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59 Cards in this Set

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What is Organic Chemistry?
Chemistry of compounds containing carbon.
Inorganic Chemistry
Chemistry of compounds not containing carbon.
What is the simplest organic compound?
Methane: CH4
Three ways to represent organic compounds are?
1. Condensed structural formula
2. Dash Formula
3. Bond-Line formula
CH3CH2CH2CH2CH3 is an example of what kind of representation?
Condensed n-pentane
Functional Groups:

What are Alkanes?
Carbon-Carbon Single Bond

Ex. 2-methylpentane
What are Alkenes?
(Olefins)
carbon--carbon double bond

Ex. 1-octene
What are Alkynes?
Carbon---Carbon Triple bond

Ex. 4-octyne
What are Aromatics?
(Arenes)
Cyclic compound triple bonded to another.
Ex. Benzene
What are Haloalkanes?
Alkyl halides,
carbon-Halogen Bond

Ex. 3-chloroheptane
What are Alcohols?
Carbon-Oxygen Hydrogen Bond

Ex. Ethanol
What are Ethers?
Carbon-Oxygen-Carbon bond

Ex. Diethyl Ether
What are Amines?
A Nitrgoen being bonded to Carbon or hydrogen

Ex. Diethyl Amine
What are Aldehydes?
A double bonded Oxygen bonded to just one carbon, on one side. (Hydrogen may be on other side)

Ex. 3-methylhexanal
What are Ketones?
A double bonded Oxygen bonded to just two carbons, one on each sides.

Ex. 2-Decanone
What are Carboxylic Acids?
A double bonded Oxygen bonded to just one carbon, on one side and an OH group on the other side.

Ex. Propanoic acid
What are Esters?
A double bonded Oxygen bonded to just one carbon, on one side and an oxygen bonded to a carbon on the other side.

Ex. Ethyl Butanoate
What are Amides?
A double bonded Oxygen bonded to just one carbon, on one side, a nitrogen on the other side bonded to two carbons. (carbon could be a hydrogen)

Ex. 7-methyl octanamide
What are Nitriles?
A carbon bonded to another carbon, which is then triple bonded to a Nitrogen.

Ex. 2-methylpentanenitrile
What is an Empirical Formula?
A chemical formula that shows the kinds of atoms and their RELATIVE numbers in a substance.
What is a Molecular Formula?
A chemical formula that indicates the ACTUAL number of atoms of each element in one molecule of a substance.
What is the Molecular and Empirical formula of Ethylene?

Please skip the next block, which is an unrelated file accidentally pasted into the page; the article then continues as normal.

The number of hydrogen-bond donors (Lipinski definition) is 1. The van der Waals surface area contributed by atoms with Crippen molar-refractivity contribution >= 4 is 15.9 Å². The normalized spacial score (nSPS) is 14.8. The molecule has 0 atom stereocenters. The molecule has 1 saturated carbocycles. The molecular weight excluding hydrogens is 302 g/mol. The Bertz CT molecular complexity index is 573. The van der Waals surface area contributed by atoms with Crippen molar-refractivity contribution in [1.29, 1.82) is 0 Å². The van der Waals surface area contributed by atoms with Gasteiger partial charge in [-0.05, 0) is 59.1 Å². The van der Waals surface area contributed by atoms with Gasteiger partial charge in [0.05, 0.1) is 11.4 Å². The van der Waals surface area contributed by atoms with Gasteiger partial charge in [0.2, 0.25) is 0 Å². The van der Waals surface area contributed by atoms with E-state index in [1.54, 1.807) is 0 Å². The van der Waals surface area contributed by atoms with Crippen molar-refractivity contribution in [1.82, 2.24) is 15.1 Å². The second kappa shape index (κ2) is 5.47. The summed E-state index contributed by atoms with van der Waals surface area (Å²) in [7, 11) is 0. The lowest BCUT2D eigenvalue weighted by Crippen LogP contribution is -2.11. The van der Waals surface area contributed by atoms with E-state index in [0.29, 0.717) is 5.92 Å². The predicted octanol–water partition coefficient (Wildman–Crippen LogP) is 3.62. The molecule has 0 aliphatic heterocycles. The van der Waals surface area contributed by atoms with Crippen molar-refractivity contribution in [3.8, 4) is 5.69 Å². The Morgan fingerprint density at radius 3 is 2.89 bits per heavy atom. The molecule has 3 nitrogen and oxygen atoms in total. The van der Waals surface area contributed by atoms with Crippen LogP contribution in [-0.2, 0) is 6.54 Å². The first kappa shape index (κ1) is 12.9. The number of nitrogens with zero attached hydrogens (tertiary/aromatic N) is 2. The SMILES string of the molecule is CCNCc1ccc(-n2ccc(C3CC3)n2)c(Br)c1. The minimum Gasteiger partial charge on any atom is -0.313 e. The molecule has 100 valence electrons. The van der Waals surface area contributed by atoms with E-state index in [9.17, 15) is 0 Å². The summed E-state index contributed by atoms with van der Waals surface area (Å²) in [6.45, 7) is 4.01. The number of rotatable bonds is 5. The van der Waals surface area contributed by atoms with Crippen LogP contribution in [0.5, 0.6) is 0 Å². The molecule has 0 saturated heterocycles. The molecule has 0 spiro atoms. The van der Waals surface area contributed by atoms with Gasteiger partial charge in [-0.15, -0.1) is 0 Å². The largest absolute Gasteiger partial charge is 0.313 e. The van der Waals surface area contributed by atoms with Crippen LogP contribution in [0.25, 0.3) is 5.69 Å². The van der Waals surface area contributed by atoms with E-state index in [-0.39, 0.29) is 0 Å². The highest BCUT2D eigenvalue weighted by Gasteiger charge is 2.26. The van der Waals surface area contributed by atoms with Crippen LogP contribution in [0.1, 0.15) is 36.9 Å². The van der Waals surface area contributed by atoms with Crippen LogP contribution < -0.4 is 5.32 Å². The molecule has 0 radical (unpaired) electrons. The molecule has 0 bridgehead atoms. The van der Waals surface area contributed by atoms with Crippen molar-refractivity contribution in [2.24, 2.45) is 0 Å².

Molecular: C2H2

Empirical: CH2
What is the Molecular and Empirical formula of cyclohexane?
Molecular: C6H12

Empirical: CH2
What is the Molecular and Empirical formula of 1-pentene?
Molecular: C5H10

Empirical: CH2
Structural Theory of Organic Chemistry:

What are the two central fundamental premises?
1)The atoms of the elements in organic compounds can form a fixed # of bonds. The measure of this ability is called VALENCE.
Ex. Carbon is tetravalent; that is carbon atoms form "4" bonds.
Oxygen is divalent; oxygen atoms form "2" bonds.
Hydrogen and the halogens are monovalent; their atoms only form one bond.

2)A carbon atom can use one or more of its valences to form bonds to other carbon atoms.
What is an Isomer?
Different compounds that have the same molecular formula. There are many types of isomers.
Constitutional Isomer?
Different compounds that have the same molecular formula, but differ in their connectivity, that is, the sequence in which their atoms are bonded together.

Ex. Ethyl alcohol and dimethyl ether.
What is Saturation?
Carbon with max. amount of hydrogen attached to them. (alkanes)
What is Unsaturation?
Carbons with out the max. amount of hydrogens attached to them.

Always compared with the parent alkane.
Units of Saturation are AKA?
Double bond equivalents (DBE)
Index of Hydrogen deficiency(IHD)
Double bonds = __ units of Saturation?
1 unit
Cyclic Compounds = __ units of Saturation?
1 unit
Triple bonds = __ units of Saturation?
2 units
Aromatic rings = __ units of Saturation?
4 units (1 for the ring, 3 for each double bond)
What is the equation for finding the units of unsaturation?
Units Unsat.=
((2)(#C)+2)-((#H)-(#X)+(#N))
---------------------------
2

*Ignore Oxygen
What is the Units of Saturation in C4H10?
0 units
What is the Units of Saturation in CH3CH2CH2CH3?
0 units
What is the Units of Saturation in butane(C4H8)?